<censored!> Well, when we formed this company Rockforever.com, I decided that might be a better place for it so I kind of cut all ties thinking that maybe this might be a better place for it, and since I've done that they've given me a bunch to remix it and remaster it so I'm going for it.
I know MTM was interested at one stage, are they not part of it anymore? Not so far. So far it didn't work out that way.
OK. I'm sure they'd still be keen to release it though. It's a great album. Some guy in Statton Island was printing copies off and selling them on the web.
Oh shit, really? And it's really hard to track this guy down because it's all postbox and stuff.
Statton Island, OK. It was a Statton Island post office box. It was Vinnie Carmosy or something, I don't know. It was an Italian name, but his first name was Vinnie, I know that for sure. From looking in the files I can remember that much.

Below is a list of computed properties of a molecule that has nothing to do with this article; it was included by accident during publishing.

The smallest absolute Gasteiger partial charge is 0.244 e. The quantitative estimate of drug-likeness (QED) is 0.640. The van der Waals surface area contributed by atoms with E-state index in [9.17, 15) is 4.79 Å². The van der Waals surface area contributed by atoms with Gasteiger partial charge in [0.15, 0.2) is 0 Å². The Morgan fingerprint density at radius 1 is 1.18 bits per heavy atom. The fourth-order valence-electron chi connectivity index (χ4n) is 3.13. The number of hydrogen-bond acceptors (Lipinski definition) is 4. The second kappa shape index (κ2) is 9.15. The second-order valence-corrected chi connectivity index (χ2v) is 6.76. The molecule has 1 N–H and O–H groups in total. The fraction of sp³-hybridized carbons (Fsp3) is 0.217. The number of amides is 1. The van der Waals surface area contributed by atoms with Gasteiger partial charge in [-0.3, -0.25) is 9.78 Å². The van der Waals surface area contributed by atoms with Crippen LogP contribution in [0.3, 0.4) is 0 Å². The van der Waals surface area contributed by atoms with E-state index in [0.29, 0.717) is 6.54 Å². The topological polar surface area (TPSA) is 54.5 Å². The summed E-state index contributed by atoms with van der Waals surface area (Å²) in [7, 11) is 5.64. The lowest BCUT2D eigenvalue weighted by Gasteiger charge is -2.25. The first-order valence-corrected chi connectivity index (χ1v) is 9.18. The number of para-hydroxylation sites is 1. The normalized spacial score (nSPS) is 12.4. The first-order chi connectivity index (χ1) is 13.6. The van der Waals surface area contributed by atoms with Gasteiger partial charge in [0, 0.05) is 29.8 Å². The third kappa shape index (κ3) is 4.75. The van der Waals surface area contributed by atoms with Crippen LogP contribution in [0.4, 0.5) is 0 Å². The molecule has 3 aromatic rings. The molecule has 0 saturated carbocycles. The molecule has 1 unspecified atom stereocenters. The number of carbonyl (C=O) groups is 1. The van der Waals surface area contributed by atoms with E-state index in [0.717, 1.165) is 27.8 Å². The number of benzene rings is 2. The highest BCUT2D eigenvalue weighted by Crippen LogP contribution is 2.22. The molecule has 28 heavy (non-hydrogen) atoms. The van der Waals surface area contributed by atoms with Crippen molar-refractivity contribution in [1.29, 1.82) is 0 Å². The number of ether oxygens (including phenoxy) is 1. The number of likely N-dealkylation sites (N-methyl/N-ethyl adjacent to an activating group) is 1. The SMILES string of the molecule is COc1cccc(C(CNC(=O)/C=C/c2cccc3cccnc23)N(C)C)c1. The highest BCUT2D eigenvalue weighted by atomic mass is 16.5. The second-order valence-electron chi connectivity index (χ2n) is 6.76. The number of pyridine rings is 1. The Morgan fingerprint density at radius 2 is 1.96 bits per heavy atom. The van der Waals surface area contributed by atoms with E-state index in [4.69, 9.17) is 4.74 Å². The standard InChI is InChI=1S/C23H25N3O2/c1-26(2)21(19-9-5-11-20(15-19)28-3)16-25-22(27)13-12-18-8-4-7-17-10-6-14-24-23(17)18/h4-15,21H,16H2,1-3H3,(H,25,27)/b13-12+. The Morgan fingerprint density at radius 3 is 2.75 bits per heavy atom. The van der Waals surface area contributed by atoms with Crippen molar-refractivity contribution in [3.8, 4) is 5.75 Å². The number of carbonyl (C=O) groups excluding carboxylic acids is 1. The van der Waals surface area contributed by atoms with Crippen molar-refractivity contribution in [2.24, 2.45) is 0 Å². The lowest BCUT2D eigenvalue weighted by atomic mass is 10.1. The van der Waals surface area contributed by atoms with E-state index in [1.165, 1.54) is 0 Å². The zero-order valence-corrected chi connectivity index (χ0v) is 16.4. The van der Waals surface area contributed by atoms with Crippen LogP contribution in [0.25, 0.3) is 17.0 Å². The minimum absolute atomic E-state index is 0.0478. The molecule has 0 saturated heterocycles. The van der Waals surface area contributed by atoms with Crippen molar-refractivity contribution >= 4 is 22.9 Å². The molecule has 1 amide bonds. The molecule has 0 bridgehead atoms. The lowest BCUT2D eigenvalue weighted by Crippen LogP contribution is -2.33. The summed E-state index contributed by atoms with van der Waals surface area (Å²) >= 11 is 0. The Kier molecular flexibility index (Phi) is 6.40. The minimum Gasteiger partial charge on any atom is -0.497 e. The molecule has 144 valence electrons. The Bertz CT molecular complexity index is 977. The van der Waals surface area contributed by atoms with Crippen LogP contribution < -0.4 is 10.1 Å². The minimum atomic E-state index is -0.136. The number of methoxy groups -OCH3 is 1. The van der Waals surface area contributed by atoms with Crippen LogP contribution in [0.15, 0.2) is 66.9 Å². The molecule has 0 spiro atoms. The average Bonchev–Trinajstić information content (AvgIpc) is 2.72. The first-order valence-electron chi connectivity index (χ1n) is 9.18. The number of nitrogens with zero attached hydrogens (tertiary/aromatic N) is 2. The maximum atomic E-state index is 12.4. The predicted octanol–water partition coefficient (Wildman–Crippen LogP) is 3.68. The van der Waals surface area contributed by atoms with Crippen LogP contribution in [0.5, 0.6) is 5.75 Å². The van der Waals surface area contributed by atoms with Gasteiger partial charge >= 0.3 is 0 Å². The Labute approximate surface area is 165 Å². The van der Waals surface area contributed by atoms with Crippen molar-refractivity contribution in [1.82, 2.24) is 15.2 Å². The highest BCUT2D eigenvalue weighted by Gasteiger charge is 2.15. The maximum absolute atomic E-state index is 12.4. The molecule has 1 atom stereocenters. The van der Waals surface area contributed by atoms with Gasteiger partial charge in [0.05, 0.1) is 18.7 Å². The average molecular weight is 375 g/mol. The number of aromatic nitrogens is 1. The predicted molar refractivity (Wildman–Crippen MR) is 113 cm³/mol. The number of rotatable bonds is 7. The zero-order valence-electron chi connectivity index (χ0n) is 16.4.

If I hear anything, I can pass it on I guess! I just find it a little unfair that some guy can beat you to the gun on your own music.
Oh sure, absolutely. That's why when I got a copy of this I kept it to myself! What song should I release as my first single?
Well. Let me see. "Still in Love" is such a huge ballad, which is fantastic. But I really like "Take Me Back" though. That's a fantastic track. And "Affection" is obviously a killer rock radio song I would think. Yeah. I agree with you on all three of those.
"New Messiah" kind of catches you off guard, but it's pretty weird.
It is actually....it's different. Absolutely different, and "Guilty As Charged" is a good up-tempo track. "I Say Go Again" is another good value track. I guess I should release it.
Yeah. Absolutely. I think you'll get a great response from it personally. Yeah. I was recently in Japan and Korea.
OK. What were you doing down there? We were doing shows for the U.S. Army bases, for the, once again it was The Voices of Classic Rock.
Oh really? We were hired to play a series of Army bases in Japan and Korea. We were over there for eight days.